Brett Tabke, founder of WebmasterWorld, created a thread at WebmasterWorld (1) placing the age of a domain a top five factor in Google rankings and (2) asking for hands on advice on what this exactly means. Here is Brett's post:
Most of us know that the age of a domain is one of the single most important criteria of the Google algo. I'd put it as a top ten - maybe top five - filter. It is a gate keeper. The real question to me is if that matters on a parked or doa domain? We have some domains 10years old this month that have never had sites on them. I am wondering if there is a default value there because of the age? Is it a pure whois thing? Or is a age of inbound links thing?
Now, here are some excerpts of responses to Brett's question:
I'm thinking that so many people own a warehouse of stockpiled domains for experiments and possible throw-aways that it can't be just a pure Whois thing. - Tedster
And likewise there are surely enough people who just threw up a blank index page (or even "Coming Soon") with a title that it can't be just age of domain...(or, if it is, there will be a rush of people searching for underconstruction.gif) - Stever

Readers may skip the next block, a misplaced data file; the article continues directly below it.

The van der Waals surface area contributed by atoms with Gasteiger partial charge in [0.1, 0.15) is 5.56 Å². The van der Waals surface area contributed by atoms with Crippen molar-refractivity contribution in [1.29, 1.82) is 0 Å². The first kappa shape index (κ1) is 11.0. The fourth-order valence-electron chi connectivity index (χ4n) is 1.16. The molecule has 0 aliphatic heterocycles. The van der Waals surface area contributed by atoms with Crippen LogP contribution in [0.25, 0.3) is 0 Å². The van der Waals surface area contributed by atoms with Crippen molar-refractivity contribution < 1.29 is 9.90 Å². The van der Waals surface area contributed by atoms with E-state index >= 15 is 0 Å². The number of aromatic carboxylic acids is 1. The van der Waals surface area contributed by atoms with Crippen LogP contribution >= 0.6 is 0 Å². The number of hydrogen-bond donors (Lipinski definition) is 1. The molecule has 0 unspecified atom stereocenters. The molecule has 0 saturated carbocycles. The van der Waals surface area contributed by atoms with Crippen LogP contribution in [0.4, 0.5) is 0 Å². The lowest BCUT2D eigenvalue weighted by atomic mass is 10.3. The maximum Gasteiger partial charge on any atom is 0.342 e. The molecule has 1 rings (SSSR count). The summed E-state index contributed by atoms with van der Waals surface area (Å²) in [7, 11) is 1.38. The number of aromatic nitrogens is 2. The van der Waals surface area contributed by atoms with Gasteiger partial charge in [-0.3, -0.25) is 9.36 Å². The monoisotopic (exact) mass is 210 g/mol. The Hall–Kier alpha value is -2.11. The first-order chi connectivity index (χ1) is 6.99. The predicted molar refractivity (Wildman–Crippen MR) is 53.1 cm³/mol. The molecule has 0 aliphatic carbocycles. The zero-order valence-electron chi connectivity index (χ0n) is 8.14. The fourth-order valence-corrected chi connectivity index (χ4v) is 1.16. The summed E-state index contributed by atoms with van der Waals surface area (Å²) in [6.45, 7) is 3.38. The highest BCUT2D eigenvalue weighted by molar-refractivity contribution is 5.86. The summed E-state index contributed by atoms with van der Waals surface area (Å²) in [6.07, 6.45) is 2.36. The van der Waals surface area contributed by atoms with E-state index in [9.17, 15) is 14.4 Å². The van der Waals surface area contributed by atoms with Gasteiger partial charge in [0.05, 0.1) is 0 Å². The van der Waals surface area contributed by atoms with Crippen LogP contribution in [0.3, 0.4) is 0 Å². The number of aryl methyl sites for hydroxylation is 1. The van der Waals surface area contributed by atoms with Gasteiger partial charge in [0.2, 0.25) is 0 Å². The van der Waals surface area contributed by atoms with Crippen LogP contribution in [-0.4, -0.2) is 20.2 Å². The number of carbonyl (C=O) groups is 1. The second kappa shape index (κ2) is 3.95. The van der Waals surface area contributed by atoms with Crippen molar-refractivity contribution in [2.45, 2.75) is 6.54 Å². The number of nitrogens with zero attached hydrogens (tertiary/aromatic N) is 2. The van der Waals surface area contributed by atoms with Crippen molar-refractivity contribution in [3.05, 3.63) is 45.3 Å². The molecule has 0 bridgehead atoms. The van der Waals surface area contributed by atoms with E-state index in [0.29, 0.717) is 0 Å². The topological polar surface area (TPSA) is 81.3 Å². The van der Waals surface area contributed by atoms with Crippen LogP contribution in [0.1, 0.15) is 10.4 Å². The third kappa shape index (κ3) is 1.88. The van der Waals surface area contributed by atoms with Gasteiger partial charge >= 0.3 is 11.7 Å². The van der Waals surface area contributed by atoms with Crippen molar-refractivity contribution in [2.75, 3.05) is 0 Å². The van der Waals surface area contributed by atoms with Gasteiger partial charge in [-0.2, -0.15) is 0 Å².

I think there is something to the domain age, but I think general history of the domain and pages and rate of change and ranking on similar terms means a LOT more. - BigDave
Those two are key factors. It is not just the age of the domain but also how long it has been in the index. I don't think parked domains count (much). Or do they?
Another factor, WhoIs turnover. Has that domain exchanged hands once, twice, thrice?
Age of inbound links.
All sorts of stuff. This is a loaded question. ;)
IMO whole "signals of quality" thing factors into the question of parked and dark domains. Right or wrong, we distinguish between the two kinds when it comes to potential for launching a new site. Based on our own experience/judgement/guesswork, if we think a newly acquired domain will be turned into a real site in the relatively near term, we do NOT allow the domain to resolve to a parked page.
IMO, age of domain matters, age of inbounds matter, age of inbounds is factored by quality of inbounds and growth pattern of inbounds (which can produce positiveor negative influence), templates matter, content matters, page update patterns matter (and sitewide issues play a role here), IP's matter.
Food for thought:
Forum discussion at WebmasterWorld.